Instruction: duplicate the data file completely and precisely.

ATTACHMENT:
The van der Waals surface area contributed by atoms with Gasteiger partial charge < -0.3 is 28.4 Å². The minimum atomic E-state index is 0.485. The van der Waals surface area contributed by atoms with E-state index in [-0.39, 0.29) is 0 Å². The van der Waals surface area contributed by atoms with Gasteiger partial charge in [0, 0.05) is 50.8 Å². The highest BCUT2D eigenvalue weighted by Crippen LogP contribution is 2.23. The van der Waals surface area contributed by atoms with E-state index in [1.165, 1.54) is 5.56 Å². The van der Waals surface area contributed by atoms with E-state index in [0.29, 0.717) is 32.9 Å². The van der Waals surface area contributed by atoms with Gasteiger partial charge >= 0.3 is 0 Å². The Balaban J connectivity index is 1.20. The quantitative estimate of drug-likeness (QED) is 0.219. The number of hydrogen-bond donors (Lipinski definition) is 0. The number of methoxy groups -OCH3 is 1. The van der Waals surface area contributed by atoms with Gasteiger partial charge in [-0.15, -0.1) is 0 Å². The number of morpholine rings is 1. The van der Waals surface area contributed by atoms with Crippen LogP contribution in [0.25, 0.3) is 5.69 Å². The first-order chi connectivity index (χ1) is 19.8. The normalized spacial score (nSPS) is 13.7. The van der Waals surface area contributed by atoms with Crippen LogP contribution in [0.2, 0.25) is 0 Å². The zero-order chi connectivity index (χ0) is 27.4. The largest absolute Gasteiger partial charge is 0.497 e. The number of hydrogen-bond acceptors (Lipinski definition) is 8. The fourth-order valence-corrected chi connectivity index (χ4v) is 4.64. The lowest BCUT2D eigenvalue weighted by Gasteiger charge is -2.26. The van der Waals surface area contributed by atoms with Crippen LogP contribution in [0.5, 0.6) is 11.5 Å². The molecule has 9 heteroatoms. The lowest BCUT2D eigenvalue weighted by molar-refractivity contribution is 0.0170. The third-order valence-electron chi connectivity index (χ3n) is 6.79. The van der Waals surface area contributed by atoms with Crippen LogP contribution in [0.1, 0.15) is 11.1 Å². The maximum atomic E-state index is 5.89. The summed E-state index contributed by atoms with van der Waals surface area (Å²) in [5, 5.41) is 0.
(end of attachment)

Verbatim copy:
The van der Waals surface area contributed by atoms with Gasteiger partial charge < -0.3 is 28.4 Å². The minimum atomic E-state index is 0.485. The van der Waals surface area contributed by atoms with E-state index in [-0.39, 0.29) is 0 Å². The van der Waals surface area contributed by atoms with Gasteiger partial charge in [0, 0.05) is 50.8 Å². The highest BCUT2D eigenvalue weighted by Crippen LogP contribution is 2.23. The van der Waals surface area contributed by atoms with E-state index in [1.165, 1.54) is 5.56 Å². The van der Waals surface area contributed by atoms with E-state index in [0.29, 0.717) is 32.9 Å². The van der Waals surface area contributed by atoms with Gasteiger partial charge >= 0.3 is 0 Å². The Balaban J connectivity index is 1.20. The quantitative estimate of drug-likeness (QED) is 0.219. The number of hydrogen-bond donors (Lipinski definition) is 0. The number of methoxy groups -OCH3 is 1. The van der Waals surface area contributed by atoms with Gasteiger partial charge in [-0.15, -0.1) is 0 Å². The number of morpholine rings is 1. The van der Waals surface area contributed by atoms with Crippen LogP contribution in [0.25, 0.3) is 5.69 Å². The first-order chi connectivity index (χ1) is 19.8. The normalized spacial score (nSPS) is 13.7. The van der Waals surface area contributed by atoms with Crippen LogP contribution in [0.2, 0.25) is 0 Å². The zero-order chi connectivity index (χ0) is 27.4. The largest absolute Gasteiger partial charge is 0.497 e. The number of hydrogen-bond acceptors (Lipinski definition) is 8. The fourth-order valence-corrected chi connectivity index (χ4v) is 4.64. The lowest BCUT2D eigenvalue weighted by Gasteiger charge is -2.26. The van der Waals surface area contributed by atoms with Crippen LogP contribution in [0.5, 0.6) is 11.5 Å². The molecule has 9 heteroatoms. The lowest BCUT2D eigenvalue weighted by molar-refractivity contribution is 0.0170. The third-order valence-electron chi connectivity index (χ3n) is 6.79. The van der Waals surface area contributed by atoms with Crippen LogP contribution in [0.1, 0.15) is 11.1 Å². The maximum atomic E-state index is 5.89. The summed E-state index contributed by atoms with van der Waals surface area (Å²) in [5, 5.41) is 0.